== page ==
Quand je vois Fernande

— I had written this text before we heard about the Covid-19. I wrote it for me, for her too. In the light of the recent events, thinking about our senior family members, what we owe them and why we have to protect them made me want to publish it. Also this society of groceries trucks, why it stopped and how we need it now more than ever might be food for our thoughts.

The other day I said out loud something I had in the back of my mind for a while “I wish my grandma could be here and see this”. I don’t have too many family members; one dad, one aunt, one cousin, and one grandma, that’s it. I won’t nag about it, it shaped me pretty hard, it can be useful in life. 

My grandma wasn’t even my grandma by blood. She was the last girlfriend of my grandpa who already had 2 wives but this one didn’t want to get married so made an exception to the French saying “never 2 without 3”. My grandpa died when I was 18 months. His girlfriend had no kids or grandkids, I had no grandparent left and a crazy mother; we matched. She saved me so many times by taking me to her house, she was the sunshine of my childhood. 

She came from a family of 16 kids. Yes, you read it right, 16. She was one of the last, her mom had one contraction while mopping the floor and my grandma came. She fell right from her mom’s uterus on the floor, a cold morning of December 1929, banging her head. Her mom went lying down right after that and the postman heard crying and found her still on the floor. I have no idea if the story she  told me is true but she always joked this was the reason she was so easily distracted, traumatized from birth. 

After a couple of fails in factory jobs, she eventually became a fruits and veggies dealer. She started with a simple cart and a dog to help pulling it, it was 1945, right after World War II, she was 16. She carried everything by herself on her “tour” in a blue collar neighborhood of our city, whatever the weather was like. It was very hard work. So hard, she lost the only child she bared at 5 months of pregnancy. She said to me one day that she wasn’t meant to be a mother, wouldn’t be a good one because she doesn’t know how to properly show love. I felt the contrary but never told her. She showed me more love than my own mother.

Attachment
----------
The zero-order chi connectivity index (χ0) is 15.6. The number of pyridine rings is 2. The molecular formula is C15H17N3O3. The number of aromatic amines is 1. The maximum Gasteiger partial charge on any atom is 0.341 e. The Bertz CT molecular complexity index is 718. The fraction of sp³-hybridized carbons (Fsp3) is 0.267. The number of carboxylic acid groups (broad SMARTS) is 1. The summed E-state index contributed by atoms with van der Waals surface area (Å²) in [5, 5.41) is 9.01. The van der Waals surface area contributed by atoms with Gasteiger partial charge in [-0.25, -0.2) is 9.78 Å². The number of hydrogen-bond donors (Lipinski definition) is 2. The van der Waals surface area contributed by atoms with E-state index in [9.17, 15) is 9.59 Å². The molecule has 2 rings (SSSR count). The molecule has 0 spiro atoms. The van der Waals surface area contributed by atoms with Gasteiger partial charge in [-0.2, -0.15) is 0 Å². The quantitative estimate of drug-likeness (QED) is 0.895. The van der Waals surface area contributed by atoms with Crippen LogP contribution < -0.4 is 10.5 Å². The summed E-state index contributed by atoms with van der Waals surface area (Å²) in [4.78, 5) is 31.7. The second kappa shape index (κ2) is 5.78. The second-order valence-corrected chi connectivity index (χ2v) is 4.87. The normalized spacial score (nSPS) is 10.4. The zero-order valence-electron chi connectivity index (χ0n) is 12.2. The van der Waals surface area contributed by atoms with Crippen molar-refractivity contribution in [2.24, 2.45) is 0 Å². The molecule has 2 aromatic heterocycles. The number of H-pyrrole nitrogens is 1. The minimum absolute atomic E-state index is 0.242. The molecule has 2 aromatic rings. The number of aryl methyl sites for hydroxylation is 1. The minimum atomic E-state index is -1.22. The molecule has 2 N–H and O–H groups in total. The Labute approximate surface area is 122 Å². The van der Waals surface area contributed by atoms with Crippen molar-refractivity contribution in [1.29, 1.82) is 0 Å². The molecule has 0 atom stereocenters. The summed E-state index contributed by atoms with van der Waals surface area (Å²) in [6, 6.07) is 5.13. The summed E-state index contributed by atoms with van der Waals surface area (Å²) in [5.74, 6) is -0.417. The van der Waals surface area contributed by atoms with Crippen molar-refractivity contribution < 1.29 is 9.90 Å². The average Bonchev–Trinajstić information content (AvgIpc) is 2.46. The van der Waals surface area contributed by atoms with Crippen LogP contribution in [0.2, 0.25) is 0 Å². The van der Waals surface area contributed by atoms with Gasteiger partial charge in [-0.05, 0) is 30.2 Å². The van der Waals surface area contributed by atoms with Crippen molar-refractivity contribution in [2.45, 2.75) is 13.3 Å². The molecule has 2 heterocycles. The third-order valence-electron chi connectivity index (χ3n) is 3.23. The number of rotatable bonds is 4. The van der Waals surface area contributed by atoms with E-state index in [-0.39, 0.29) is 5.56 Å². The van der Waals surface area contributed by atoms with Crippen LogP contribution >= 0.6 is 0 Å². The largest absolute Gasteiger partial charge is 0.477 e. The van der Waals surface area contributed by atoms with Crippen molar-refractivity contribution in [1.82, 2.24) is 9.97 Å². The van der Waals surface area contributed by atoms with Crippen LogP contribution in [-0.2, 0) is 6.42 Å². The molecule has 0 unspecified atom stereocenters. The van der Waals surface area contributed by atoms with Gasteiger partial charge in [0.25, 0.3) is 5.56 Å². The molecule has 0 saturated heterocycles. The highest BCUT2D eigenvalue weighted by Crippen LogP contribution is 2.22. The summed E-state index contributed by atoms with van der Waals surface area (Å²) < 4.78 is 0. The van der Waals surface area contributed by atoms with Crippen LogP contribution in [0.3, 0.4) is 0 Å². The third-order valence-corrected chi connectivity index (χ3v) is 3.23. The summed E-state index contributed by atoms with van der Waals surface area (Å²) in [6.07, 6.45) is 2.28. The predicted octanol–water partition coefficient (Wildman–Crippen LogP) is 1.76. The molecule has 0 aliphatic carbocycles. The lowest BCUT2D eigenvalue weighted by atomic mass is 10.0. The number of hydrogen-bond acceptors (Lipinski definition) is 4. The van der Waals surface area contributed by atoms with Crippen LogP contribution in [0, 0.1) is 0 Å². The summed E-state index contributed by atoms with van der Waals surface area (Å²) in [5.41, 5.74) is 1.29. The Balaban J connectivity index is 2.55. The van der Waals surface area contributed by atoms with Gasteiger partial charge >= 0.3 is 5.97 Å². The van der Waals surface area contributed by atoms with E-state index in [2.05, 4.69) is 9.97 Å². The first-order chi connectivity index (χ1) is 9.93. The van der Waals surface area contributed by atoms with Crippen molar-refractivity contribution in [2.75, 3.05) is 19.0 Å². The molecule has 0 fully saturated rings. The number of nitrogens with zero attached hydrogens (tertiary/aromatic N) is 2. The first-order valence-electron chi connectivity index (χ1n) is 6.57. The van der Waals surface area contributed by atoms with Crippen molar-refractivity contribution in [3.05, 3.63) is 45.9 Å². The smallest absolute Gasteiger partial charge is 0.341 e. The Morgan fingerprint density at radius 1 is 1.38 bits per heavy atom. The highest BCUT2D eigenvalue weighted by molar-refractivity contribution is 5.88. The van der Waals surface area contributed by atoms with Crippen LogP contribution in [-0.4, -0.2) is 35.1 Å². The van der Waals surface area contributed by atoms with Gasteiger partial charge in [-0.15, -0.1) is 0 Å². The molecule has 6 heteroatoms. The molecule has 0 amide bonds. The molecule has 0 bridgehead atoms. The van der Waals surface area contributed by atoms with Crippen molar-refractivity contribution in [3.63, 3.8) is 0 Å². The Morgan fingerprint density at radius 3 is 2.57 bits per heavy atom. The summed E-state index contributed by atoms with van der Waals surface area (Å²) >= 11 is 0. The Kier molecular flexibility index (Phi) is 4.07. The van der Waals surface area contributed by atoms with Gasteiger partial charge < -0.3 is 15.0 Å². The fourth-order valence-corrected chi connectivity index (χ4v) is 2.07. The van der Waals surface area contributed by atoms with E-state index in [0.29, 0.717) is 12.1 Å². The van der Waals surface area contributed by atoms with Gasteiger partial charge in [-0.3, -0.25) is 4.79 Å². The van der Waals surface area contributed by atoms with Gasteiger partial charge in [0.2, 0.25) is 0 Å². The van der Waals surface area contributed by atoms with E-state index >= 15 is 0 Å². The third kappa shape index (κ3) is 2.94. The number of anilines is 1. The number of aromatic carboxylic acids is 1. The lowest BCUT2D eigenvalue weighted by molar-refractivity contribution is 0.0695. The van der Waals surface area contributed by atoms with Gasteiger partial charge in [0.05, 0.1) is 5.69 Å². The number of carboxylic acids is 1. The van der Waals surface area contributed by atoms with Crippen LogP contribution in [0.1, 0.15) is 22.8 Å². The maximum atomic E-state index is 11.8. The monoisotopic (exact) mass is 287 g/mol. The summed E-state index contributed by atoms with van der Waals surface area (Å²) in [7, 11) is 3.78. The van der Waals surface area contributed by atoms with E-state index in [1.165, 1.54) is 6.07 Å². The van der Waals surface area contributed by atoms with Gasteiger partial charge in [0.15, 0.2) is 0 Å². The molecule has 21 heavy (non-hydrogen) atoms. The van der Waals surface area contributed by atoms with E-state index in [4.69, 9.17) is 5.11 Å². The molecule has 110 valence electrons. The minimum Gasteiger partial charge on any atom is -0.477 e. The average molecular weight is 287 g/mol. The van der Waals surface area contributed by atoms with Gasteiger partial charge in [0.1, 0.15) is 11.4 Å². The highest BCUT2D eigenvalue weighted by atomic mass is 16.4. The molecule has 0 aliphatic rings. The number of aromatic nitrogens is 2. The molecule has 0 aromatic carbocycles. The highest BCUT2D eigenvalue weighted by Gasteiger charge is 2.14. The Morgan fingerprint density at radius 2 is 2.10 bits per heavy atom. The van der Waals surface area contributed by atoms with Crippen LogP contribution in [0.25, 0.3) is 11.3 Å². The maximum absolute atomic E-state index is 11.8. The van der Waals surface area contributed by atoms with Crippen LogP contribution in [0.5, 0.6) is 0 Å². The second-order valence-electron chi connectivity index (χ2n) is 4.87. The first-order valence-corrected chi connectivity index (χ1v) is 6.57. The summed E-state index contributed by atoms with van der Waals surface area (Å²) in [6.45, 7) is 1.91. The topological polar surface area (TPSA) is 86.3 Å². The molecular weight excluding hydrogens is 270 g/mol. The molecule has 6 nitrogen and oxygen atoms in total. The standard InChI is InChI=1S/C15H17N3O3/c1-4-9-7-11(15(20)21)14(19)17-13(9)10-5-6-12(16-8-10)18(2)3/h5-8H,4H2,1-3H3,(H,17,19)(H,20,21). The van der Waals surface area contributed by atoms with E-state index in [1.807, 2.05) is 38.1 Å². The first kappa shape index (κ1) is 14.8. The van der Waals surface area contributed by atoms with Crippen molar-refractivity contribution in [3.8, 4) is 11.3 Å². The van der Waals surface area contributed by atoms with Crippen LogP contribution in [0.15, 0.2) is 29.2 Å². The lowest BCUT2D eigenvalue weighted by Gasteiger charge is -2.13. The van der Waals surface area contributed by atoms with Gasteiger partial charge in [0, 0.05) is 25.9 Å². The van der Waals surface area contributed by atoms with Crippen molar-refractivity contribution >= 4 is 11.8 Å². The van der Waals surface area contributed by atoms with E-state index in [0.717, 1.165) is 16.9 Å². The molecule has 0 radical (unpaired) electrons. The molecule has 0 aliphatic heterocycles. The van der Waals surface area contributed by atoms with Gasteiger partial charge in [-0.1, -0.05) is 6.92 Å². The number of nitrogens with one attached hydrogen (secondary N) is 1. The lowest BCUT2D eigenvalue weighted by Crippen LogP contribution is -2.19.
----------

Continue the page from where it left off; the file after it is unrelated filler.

Then she got enough money to buy an old truck. Of course I don’t remember the first one (I wasn’t even born), but Iremember the one which was an old fisherman truck. It had a huge fish on the side. She planned for years to turn it into a banana but never found the right sticker. No matter, everybody on her tour knew her and knew she wasn’t selling fish, it became her trademark. This truck was more often broken than repaired and we were living with the constant talk about repairing bills. It could be opened on the side and offered a real little shop inside. We used to go in her garage on Friday night and I would play the fruits and veggies merchant while she would play customer. She only had an old balance with weights, and a book where she wrote every sale by hand. I used to do her accounting every Saturday from 7 years old and on, as she decided I was better in math than she was (which was kind of true). She paid me in strawberries. She had the coolest job ever. Except it started at 4 am at the market and she was the only woman doing it! She was very respected in this sector for that. She was a young widow but she stayed very Independent. She was the strongest person I know.